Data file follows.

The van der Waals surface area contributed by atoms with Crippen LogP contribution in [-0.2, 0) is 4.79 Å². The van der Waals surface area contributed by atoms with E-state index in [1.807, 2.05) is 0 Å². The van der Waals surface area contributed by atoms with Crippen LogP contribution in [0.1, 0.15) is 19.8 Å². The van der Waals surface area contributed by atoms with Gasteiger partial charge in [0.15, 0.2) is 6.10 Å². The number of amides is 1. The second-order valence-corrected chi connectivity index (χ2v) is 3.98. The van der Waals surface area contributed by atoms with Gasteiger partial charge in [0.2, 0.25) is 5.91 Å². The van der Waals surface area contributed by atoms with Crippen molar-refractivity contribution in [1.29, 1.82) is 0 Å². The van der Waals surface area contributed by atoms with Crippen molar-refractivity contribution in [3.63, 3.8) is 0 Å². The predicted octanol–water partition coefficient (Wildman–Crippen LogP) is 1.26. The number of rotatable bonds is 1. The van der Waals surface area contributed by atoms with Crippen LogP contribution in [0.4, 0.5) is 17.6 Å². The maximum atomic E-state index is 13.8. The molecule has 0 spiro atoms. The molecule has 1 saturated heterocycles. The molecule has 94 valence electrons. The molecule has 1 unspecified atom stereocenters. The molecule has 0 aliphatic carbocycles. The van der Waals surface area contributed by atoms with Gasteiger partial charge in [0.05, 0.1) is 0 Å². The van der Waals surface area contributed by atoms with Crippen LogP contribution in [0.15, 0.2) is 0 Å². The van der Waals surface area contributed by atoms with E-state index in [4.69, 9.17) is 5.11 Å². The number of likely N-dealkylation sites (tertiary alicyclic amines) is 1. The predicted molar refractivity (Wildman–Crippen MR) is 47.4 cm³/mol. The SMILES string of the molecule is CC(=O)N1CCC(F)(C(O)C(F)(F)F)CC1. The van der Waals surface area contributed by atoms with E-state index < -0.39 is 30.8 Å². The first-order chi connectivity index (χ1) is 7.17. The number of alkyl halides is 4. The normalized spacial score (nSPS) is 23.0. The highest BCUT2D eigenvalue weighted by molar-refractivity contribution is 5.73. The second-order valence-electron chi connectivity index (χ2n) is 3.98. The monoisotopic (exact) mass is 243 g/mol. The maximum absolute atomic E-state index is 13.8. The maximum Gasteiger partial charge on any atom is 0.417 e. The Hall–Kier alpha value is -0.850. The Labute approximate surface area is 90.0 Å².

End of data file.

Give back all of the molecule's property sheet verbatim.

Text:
The van der Waals surface area contributed by atoms with Crippen LogP contribution in [-0.2, 0) is 4.79 Å². The van der Waals surface area contributed by atoms with E-state index in [1.807, 2.05) is 0 Å². The van der Waals surface area contributed by atoms with Crippen LogP contribution in [0.1, 0.15) is 19.8 Å². The van der Waals surface area contributed by atoms with Gasteiger partial charge in [0.15, 0.2) is 6.10 Å². The number of amides is 1. The second-order valence-corrected chi connectivity index (χ2v) is 3.98. The van der Waals surface area contributed by atoms with Gasteiger partial charge in [0.2, 0.25) is 5.91 Å². The van der Waals surface area contributed by atoms with Crippen molar-refractivity contribution in [1.29, 1.82) is 0 Å². The van der Waals surface area contributed by atoms with Crippen molar-refractivity contribution in [3.63, 3.8) is 0 Å². The predicted octanol–water partition coefficient (Wildman–Crippen LogP) is 1.26. The number of rotatable bonds is 1. The van der Waals surface area contributed by atoms with Crippen LogP contribution in [0.4, 0.5) is 17.6 Å². The maximum atomic E-state index is 13.8. The molecule has 0 spiro atoms. The molecule has 1 saturated heterocycles. The molecule has 94 valence electrons. The molecule has 1 unspecified atom stereocenters. The molecule has 0 aliphatic carbocycles. The van der Waals surface area contributed by atoms with Gasteiger partial charge in [0.05, 0.1) is 0 Å². The van der Waals surface area contributed by atoms with Crippen LogP contribution in [0.15, 0.2) is 0 Å². The van der Waals surface area contributed by atoms with E-state index in [4.69, 9.17) is 5.11 Å². The number of likely N-dealkylation sites (tertiary alicyclic amines) is 1. The predicted molar refractivity (Wildman–Crippen MR) is 47.4 cm³/mol. The SMILES string of the molecule is CC(=O)N1CCC(F)(C(O)C(F)(F)F)CC1. The van der Waals surface area contributed by atoms with E-state index < -0.39 is 30.8 Å². The first-order chi connectivity index (χ1) is 7.17. The number of alkyl halides is 4. The normalized spacial score (nSPS) is 23.0. The highest BCUT2D eigenvalue weighted by molar-refractivity contribution is 5.73. The second-order valence-electron chi connectivity index (χ2n) is 3.98. The monoisotopic (exact) mass is 243 g/mol. The maximum absolute atomic E-state index is 13.8. The maximum Gasteiger partial charge on any atom is 0.417 e. The Hall–Kier alpha value is -0.850. The Labute approximate surface area is 90.0 Å².